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Research article explores lethal pulsing inside pyroclastic surges
Pyroclastic surges are lethal hazards from volcanoes that exhibit enormous destructiveness through large dynamic pressures of 100-102 kilopascal inside flows that are capable of obliterating reinforced buildings. These hot, fast and turbulent gas-and-ash clouds create far greater devastation to life and infrastructure than can currently be explained scientifically. But why are they so destructive? Until now, the hostile conditions inside pyroclastic surges have precluded measurements of their inner workings and therefore their hazards remain poorly mitigated globally.
A research article just published in Nature Communications, co-authored by a team of scientists from New Zealand, Italy, the United States and Switzerland, provides new insights into this important volcanic hazard process. The researchers show, through large-scale experiments and the first direct measurements inside the pyroclastic surges from the deadly December 2019 eruption of Whakaari (White Island, New Zealand), that it is turbulence that controls and amplifies the destructiveness of these flows.
Dr. Ermanno Brosch from the School of Agriculture and Environment explains, “It is well known that the damage-causing dynamic pressure of pyroclastic surges increases with both their speed and the relative amount of particles suspended inside them. Therefore, traditional hazard assessments rely on estimates of the bulk velocity and bulk density of pyroclastic surges that yield average dynamic pressure values, which can be compared, for instance, with the strength of buildings in the flow path.”
What is not known is how the velocity and density, and hence the destructive force, vary and evolve inside pyroclastic surges. That is why the researchers synthesised them in large-scale experiments using the Pyroclastic flow Eruptions Large-scale Experiment (PELE) simulator in New Zealand. Just like the collapse of a volcanic eruption plume, they heated natural volcanic ash and rock material, dropped it from a height of seven metres into an instrumented channel to generate a two to eight metre high pyroclastic surge that moved at speeds of more than 30 kilometres per hour before colliding with a cliff at runout length of 35 metres.
Professor Gert Lube from the School of Agriculture and Environment says much to their initial surprise, the measurements of dynamic pressure inside their synthetic pyroclastic surges were by no means chaotic. “Instead, they occurred as two markedly regular sets of pressure oscillations, each showing recurrent peaks almost exactly every 570 and 800 milliseconds. These flow oscillations formed right after impact of the hot mixture on the ground and persisted and raced at high speed through the advancing surge. Importantly, the regular peaks in damage-causing dynamic pressure exceed mean values, which are traditionally estimated for hazard assessments, manifold leading to significant underestimation of the actual hazard impacts. Furthermore, the effect of repeated large pressure pulses on resulting damage is somewhat similar to strong damaging aftershocks in an earthquake sequence leading to successive weakening of building structures. What is also concerning is that the pressure oscillations closely coincided with similarly oscillating variations in the concentration of ash and temperature known to cause immense suffocation and burn hazards. The synchronous peaking of the flow characteristics that cause damage, suffocation and burning hazards is likely to exacerbate the impacts of pyroclastic surges.”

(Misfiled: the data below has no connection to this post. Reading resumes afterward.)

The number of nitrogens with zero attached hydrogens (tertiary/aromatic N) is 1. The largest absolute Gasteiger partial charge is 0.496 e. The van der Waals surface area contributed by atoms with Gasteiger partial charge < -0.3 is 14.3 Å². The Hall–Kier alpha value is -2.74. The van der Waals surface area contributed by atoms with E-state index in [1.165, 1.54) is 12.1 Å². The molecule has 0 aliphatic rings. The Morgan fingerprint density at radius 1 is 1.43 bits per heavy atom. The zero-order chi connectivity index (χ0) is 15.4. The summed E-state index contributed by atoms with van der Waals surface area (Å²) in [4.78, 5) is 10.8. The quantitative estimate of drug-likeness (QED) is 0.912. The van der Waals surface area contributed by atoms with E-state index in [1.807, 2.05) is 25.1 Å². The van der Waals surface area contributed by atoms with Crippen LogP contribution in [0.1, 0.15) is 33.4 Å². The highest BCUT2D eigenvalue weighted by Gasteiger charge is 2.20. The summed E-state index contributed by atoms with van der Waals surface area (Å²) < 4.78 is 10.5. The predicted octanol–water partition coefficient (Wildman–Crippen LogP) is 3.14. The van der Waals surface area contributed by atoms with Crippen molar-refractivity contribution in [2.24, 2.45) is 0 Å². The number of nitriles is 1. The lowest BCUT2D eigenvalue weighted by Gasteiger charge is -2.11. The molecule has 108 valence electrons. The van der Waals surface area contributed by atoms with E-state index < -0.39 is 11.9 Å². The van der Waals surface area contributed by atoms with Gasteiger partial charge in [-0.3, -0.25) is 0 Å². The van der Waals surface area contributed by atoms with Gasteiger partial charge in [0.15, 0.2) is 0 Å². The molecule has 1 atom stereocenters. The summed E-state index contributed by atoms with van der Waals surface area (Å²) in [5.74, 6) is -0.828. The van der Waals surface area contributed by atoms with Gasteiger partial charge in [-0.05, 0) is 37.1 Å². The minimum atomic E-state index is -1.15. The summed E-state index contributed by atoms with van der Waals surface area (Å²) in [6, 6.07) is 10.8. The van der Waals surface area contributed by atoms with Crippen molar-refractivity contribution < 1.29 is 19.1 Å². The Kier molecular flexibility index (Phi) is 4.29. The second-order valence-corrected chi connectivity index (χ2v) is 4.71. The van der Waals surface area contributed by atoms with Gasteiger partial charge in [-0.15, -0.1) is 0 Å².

Concurrent with these experimental findings, pyroclastic surges generated during the Whakaari eruption killed 22 visitors to the island and severely injured another 25, marking it as the deadliest eruption in Aotearoa New Zealand since the 1886 eruption of Mount Tarawera.
“Working on the eruption data, we realised that pyroclastic surges, during their runout, had engulfed an array of pressure sensors that usually monitors explosion signals from within the volcano and its vent system. The characteristics of the pressure signals inside the Whakaari surges were the same as in our experimental flows, just that instead of 75 pressure pulses per minute in our experiments, the natural surges showed 12 such pulses per minute,” Dr Brosch says.
The researchers showed that the hazardous pulsing inside pyroclastic surges occurs because the flow energy focusses into and is transported within the largest turbulent eddy structures. They developed a new flow model that allows prediction of these pulses in future volcanic events. This discovery, which is also applicable to snow avalanches, necessitates a re-evaluation of volcanic hazard models that aim to forecast and mitigate volcanic impacts here in New Zealand and elsewhere.
This research was partially supported by a Royal Society Marsden Fund grant), a Ministry of Business, Innovation and Employment Endeavour Research program, and a Resilience to Nature’s Challenges Science Challenge Fund.
The article, Destructiveness of pyroclastic surges controlled by turbulent fluctuations, was recently published with open access in Nature Communications.
Authors includes Dr Eric C.P. Breard and Professor Joseph Dufek of the University of Oregon, USA; Dr Tomaso Esposti-Ongaro and Dr Matteo Cerminara of the Istituto Nazionale di Geofisica e Vulcanologia, Pisa, Italy; Dr Betty Sovilla of WSL Institute for Snow and Avalanche Research SLF, Davos, Switzerland, and Dr Luke Fullard of the School of Fundamental Sciences, Massey University.
Created: 16/12/2021 | Last updated: 16/12/2021
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